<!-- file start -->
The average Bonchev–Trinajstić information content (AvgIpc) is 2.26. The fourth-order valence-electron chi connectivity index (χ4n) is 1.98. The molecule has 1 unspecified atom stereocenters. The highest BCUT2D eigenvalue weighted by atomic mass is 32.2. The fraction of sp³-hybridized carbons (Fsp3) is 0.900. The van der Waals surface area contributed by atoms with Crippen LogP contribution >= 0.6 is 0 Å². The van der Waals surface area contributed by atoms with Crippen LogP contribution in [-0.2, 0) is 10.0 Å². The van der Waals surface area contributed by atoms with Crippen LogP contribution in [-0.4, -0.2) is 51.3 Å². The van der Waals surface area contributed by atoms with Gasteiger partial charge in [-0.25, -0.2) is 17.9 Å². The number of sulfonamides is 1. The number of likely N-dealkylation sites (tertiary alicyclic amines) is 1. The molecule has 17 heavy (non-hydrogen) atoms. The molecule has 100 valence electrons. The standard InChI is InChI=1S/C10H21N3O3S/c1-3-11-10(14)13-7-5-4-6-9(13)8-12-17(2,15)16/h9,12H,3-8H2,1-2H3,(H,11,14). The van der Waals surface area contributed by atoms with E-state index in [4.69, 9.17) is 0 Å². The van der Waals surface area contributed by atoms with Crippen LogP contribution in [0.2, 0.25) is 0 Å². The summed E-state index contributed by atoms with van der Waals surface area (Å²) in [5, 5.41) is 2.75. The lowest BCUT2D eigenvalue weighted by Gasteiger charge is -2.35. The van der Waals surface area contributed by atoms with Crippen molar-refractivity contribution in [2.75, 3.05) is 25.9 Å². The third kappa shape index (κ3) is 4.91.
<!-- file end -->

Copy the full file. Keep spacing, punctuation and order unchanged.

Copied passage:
The average Bonchev–Trinajstić information content (AvgIpc) is 2.26. The fourth-order valence-electron chi connectivity index (χ4n) is 1.98. The molecule has 1 unspecified atom stereocenters. The highest BCUT2D eigenvalue weighted by atomic mass is 32.2. The fraction of sp³-hybridized carbons (Fsp3) is 0.900. The van der Waals surface area contributed by atoms with Crippen LogP contribution >= 0.6 is 0 Å². The van der Waals surface area contributed by atoms with Crippen LogP contribution in [-0.2, 0) is 10.0 Å². The van der Waals surface area contributed by atoms with Crippen LogP contribution in [-0.4, -0.2) is 51.3 Å². The van der Waals surface area contributed by atoms with Gasteiger partial charge in [-0.25, -0.2) is 17.9 Å². The number of sulfonamides is 1. The number of likely N-dealkylation sites (tertiary alicyclic amines) is 1. The molecule has 17 heavy (non-hydrogen) atoms. The molecule has 100 valence electrons. The standard InChI is InChI=1S/C10H21N3O3S/c1-3-11-10(14)13-7-5-4-6-9(13)8-12-17(2,15)16/h9,12H,3-8H2,1-2H3,(H,11,14). The van der Waals surface area contributed by atoms with E-state index in [4.69, 9.17) is 0 Å². The van der Waals surface area contributed by atoms with Crippen LogP contribution in [0.2, 0.25) is 0 Å². The summed E-state index contributed by atoms with van der Waals surface area (Å²) in [5, 5.41) is 2.75. The lowest BCUT2D eigenvalue weighted by Gasteiger charge is -2.35. The van der Waals surface area contributed by atoms with Crippen molar-refractivity contribution in [2.75, 3.05) is 25.9 Å². The third kappa shape index (κ3) is 4.91.